Following the success of this album, Relient K went on tour for a little while before they released another album. In 2007, they released Five Score and Seven Years Ago, determined to prove that they weren’t going to be a one-hit wonder. Although the album didn’t have any singles of Be My Escape-level proportions, it still enjoyed a modest amount of success. The second single off of the album, “The Best Thing”, was met with commercial and critical praise, and it helped Relient K to maintain a certain degree of popularity. Later that year, they re-released their Christmas album (with the additions of a few other songs on top of it) under the name Let It Snow, Baby… Let It Reindeer. This album was considerably more popular than their first Christmas album, and again, it helped the band to stay afloat. They were able to continue releasing music and tour as they saw fit, and they were also able to make it through various departures from members like longtime drummer Dave Douglas.
Still, they weren’t able to maintain this for very long. Between 2007 and 2016, the band released a grand total of three different albums: Forget and Not Slow Down, Is for Karaoke, and Collapsible Lung. Although these albums were still modest successes, and although Relient K still had a steadfast fan base among the Christian community, they weren’t able to shake the world like they were able to with the release of Mmhmmm. The album Collapsible Lung, in particular, was met with mixed reception by critics upon its release in 2013. Many argued that the content of the album seemed confused, and that the songs included in the album didn’t seem to fit very well together. The album still peaked at 16 on the Billboard 200 chart, the album did not contain any major singles. Many critics argued that Relient K lacked the explosiveness and freshness that they possessed during their early years. With all of that information in mind, what is the band doing today?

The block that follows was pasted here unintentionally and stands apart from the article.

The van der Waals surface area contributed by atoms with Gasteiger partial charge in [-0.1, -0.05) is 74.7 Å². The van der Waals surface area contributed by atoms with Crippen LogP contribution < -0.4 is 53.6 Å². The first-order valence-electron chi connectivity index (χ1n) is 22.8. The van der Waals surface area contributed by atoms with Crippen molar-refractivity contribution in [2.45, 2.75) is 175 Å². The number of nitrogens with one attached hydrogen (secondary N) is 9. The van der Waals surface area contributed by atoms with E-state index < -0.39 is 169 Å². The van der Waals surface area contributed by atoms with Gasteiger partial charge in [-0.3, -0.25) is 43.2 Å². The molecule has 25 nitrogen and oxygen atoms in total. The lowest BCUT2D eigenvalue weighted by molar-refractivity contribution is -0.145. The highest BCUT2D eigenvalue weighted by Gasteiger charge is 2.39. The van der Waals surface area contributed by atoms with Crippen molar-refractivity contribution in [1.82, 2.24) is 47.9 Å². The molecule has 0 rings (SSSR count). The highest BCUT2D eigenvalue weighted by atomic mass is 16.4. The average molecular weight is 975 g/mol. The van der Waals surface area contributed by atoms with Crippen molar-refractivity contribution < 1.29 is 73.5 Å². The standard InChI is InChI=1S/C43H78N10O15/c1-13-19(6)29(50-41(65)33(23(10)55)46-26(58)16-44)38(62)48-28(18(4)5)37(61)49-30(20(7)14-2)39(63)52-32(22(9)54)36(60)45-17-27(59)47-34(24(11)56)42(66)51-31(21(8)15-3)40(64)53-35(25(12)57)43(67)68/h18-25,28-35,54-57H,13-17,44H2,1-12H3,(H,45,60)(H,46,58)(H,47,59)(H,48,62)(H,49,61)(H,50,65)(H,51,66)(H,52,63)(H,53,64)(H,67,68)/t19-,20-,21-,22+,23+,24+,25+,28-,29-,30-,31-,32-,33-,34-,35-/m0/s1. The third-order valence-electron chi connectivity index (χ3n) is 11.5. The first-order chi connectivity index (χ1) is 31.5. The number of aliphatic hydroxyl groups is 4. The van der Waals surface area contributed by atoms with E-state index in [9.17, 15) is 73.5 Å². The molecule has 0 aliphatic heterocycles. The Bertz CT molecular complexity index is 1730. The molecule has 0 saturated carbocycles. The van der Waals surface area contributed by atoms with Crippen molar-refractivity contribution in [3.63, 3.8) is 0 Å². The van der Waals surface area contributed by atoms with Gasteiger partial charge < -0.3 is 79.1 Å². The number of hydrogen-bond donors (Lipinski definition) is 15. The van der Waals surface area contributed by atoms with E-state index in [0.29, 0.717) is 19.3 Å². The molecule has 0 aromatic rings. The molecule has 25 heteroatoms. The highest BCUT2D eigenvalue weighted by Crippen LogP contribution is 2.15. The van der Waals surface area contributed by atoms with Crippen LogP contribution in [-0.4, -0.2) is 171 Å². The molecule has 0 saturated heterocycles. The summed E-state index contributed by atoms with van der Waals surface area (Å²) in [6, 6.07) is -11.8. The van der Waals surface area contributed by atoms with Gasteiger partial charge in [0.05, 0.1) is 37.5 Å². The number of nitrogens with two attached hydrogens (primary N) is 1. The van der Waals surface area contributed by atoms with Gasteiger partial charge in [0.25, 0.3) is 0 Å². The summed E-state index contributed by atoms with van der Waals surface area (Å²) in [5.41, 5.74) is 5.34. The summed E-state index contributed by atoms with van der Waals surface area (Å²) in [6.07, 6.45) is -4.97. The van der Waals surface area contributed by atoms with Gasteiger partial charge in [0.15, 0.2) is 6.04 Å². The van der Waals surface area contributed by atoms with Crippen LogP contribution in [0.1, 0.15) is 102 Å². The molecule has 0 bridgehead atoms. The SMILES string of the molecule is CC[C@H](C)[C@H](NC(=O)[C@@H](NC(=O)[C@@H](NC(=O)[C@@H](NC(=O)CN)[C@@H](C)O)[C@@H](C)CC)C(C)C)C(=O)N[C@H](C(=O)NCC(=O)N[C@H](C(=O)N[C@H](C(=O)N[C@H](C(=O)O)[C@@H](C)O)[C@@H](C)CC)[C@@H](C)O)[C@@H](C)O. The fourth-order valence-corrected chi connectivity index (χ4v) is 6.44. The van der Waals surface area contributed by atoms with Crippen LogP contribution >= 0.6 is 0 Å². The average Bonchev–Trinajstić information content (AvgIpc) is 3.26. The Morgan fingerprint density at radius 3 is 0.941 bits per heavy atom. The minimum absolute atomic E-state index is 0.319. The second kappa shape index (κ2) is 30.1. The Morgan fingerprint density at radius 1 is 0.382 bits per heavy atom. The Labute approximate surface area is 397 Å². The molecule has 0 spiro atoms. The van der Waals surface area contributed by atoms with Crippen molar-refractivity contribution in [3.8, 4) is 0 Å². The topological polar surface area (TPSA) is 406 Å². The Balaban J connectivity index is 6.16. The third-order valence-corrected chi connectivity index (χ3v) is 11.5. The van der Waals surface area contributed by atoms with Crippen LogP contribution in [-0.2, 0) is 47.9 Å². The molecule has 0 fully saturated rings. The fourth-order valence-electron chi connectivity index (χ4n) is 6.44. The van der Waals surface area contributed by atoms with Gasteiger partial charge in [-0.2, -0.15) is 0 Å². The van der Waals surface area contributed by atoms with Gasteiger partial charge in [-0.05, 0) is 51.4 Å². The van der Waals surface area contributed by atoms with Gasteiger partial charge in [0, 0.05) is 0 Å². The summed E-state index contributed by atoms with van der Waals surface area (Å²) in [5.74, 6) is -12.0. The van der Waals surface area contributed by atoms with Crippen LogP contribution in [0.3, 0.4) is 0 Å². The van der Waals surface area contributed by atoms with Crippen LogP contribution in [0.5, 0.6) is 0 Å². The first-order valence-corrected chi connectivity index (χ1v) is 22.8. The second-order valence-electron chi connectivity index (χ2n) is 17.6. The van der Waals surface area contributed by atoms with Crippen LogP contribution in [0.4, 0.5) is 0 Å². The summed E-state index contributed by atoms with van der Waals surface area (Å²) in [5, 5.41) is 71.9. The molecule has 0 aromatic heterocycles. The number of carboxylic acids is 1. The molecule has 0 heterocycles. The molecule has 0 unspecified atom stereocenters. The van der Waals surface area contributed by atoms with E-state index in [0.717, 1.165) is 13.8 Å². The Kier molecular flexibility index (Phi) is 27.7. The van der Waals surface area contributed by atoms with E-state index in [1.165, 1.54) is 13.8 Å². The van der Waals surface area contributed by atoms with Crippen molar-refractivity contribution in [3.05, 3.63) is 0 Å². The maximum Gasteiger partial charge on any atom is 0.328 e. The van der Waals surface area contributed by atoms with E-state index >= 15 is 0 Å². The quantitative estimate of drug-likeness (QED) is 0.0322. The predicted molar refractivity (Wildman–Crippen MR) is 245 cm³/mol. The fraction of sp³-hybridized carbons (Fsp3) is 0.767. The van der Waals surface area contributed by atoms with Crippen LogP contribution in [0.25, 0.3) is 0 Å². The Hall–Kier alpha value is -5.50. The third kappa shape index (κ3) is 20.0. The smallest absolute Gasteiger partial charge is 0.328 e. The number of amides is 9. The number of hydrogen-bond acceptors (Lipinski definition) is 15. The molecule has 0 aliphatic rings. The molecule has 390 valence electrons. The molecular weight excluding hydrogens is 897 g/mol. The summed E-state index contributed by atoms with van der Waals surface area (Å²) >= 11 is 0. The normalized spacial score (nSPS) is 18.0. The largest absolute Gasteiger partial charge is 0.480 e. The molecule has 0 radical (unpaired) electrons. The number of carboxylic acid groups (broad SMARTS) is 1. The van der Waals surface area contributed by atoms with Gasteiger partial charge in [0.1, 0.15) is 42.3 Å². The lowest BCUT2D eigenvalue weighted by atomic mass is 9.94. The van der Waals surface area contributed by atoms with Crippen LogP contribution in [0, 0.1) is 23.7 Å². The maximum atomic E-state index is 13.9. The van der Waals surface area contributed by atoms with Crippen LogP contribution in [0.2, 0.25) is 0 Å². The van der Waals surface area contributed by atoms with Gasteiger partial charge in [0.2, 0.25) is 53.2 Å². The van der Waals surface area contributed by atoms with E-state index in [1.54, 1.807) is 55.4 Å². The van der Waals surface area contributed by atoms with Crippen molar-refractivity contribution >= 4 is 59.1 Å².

What’s Relient K Doing Now in 2018 – Recent Updates
Superfans of Relient K should be relieved to hear that the band has not been deterred by their recent slip in popularity. Just this past July, the band released their eighth studio album Air for Free. The album has peaked at number 44 on the Billboard 200 thus far, and it has been widely regarded as a return to form for the pop rock band. Following the release of this album, Relient K has been on a tour throughout the United States for the past several months, and their fans are still as dedicated as ever. Even though they may not be selling platinum singles like they used to, this band has made it evidently clear that they intend on making music for a long, long time.